For all the theological and homiletical logic of this interpretation, however, I am unconvinced. (In fact, in such cases I am generally suspicious of the more convenient reading, believing that the more difficult one is not only the more likely one historically but is also more likely to yield an interesting sermon!). Notice that Zacchaeus neither confesses his sin nor repents. Admittedly, one can construe Zacchaeus’ pledge of future behavior as repentance, but it remains a construal and contrasts starkly with the previous verbal penitence, for instance, of the tax collector at the Temple (18:13). Nor does Jesus commend Zacchaeus’ penitence, or his faith, or his change of heart. He merely pronounces blessing, blessing based not on anything Zacchaeus has done but simply because he, like those grumbling around him, is an Israelite, a son of Abraham. Further, Zacchaeus does not offer his financial disclosure in response to anything Jesus has said; rather, it falls on the heels of the grumbling of the crowd. Perhaps it is a response to Jesus’ presence, but perhaps it is his bewilderment at the crowd’s complaint or a defense of his reputation. In either case, I suspect that Zacchaeus is not turning over a new leaf as much as he is lifting up an old one for all to see.

Seeing Zacchaeus Afresh
Read this way, how do we preach this peculiar story? Rather than imagining it as the perfect conversion story, one we should in turn emulate (particularly during stewardship season!), we might take it as yet one more way in which Jesus does the unexpected. Notice that Jesus calls to this chief tax collector by name. “Zacchaeus, come down; for I must stay at your house today.” There is both intentionality and urgency in Jesus’ summons. From the outset of Luke’s gospel and throughout its narrative, Jesus sides with those on the margin, those considered down and out, those not accounted as much in the eyes of the world. While Zacchaeus is rich, he is nevertheless despised by his neighbors, counted as nothing, even as worse than nothing. Yet Jesus singles him out. Why? Might he know of Zacchaeus’ exemplary behavior? We cannot know. Yet by seeing him, calling him, staying with him, and blessing him, Jesus declares for all to hear that this one, even this chief tax collector, is a child of Abraham…and child of God. Perhaps Jesus is again at work seeking out those who are lost (whether through their own actions or those around them) in order to find, save, and restore them.

Or perhaps Zacchaeus serves as yet further evidence of the manifold possibilities present in Jesus’ presence. Thus far, almost everything about this story seems impossible — that a chief tax collector would want to see Jesus; that Jesus would stay in his home; that it would be revealed that this sinner exceeded the law by his generosity; that Jesus would declare not just him but his whole household saved? Yet just earlier Jesus declared that what is impossible for mortals is nevertheless possible for God (18:27). Perhaps Zacchaeus is one more example of the impossible possibility that Jesus embodies and regularly manifests.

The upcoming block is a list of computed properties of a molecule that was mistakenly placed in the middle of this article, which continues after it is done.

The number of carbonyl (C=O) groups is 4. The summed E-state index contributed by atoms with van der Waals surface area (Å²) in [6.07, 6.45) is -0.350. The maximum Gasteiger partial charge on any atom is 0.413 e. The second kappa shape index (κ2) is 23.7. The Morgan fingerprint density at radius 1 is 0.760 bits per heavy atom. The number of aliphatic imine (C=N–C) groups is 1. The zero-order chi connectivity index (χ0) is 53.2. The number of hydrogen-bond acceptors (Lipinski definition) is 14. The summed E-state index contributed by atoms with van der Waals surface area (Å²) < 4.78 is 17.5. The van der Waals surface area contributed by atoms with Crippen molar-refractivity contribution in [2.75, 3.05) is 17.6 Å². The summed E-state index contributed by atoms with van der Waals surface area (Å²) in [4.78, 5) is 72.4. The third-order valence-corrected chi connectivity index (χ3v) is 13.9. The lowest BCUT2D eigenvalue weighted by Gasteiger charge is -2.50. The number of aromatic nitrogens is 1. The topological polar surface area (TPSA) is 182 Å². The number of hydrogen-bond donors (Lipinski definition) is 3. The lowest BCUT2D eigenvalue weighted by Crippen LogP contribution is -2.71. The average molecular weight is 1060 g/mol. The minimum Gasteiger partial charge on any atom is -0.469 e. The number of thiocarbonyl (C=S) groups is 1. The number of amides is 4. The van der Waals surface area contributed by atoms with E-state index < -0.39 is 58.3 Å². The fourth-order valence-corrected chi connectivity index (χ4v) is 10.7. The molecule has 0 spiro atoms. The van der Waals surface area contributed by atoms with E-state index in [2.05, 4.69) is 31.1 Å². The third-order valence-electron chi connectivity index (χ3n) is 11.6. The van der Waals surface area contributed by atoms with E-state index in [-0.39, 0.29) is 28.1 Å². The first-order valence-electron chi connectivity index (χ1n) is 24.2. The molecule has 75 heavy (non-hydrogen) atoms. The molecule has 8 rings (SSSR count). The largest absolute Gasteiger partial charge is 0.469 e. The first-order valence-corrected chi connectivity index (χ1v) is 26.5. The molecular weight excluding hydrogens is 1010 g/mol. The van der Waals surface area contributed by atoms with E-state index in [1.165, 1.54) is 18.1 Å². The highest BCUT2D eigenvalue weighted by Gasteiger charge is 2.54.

Or perhaps Zacchaeus simply represents the chief attribute of all disciples: a desire to see Jesus and a corresponding joy in his presence. Zacchaeus cannot see Jesus because he is too short, both physically and morally, and so the crowds impede his sight. Yet this rich chief tax collector is so desperate to see that he will not be deterred and humiliates himself by climbing a tree like a child in order to glimpse over the crowd and see Jesus. Read this way, this story is not about formulas regarding repentance and forgiveness — indeed, as in other places in Luke, it calls into question any attempts to reduce the miracle of salvation to a formula (see Luke 7:36-50). Rather, it embodies the promise that anyone — anyone! — who desires to see Jesus will. More than that, anyone who desires to see Jesus will, in turn, be seen by Jesus and in this way have their joy made complete.

If we can imagine reading the Zacchaeus along any of these lines — or maybe even all of them! — then we might ask who among us, both in our congregation and outside, are those who have been left on the margin, who have been ruled out of bounds, who might surprise us by their generosity and faith, and who just want to see Jesus but have been kept at bay. If we are willing to ask — and dare answer — such questions, we might see both Zacchaeus and Jesus in a whole new light.

First Reading

Commentary on Isaiah 1:10-18

James Limburg

Reform School – for Everyone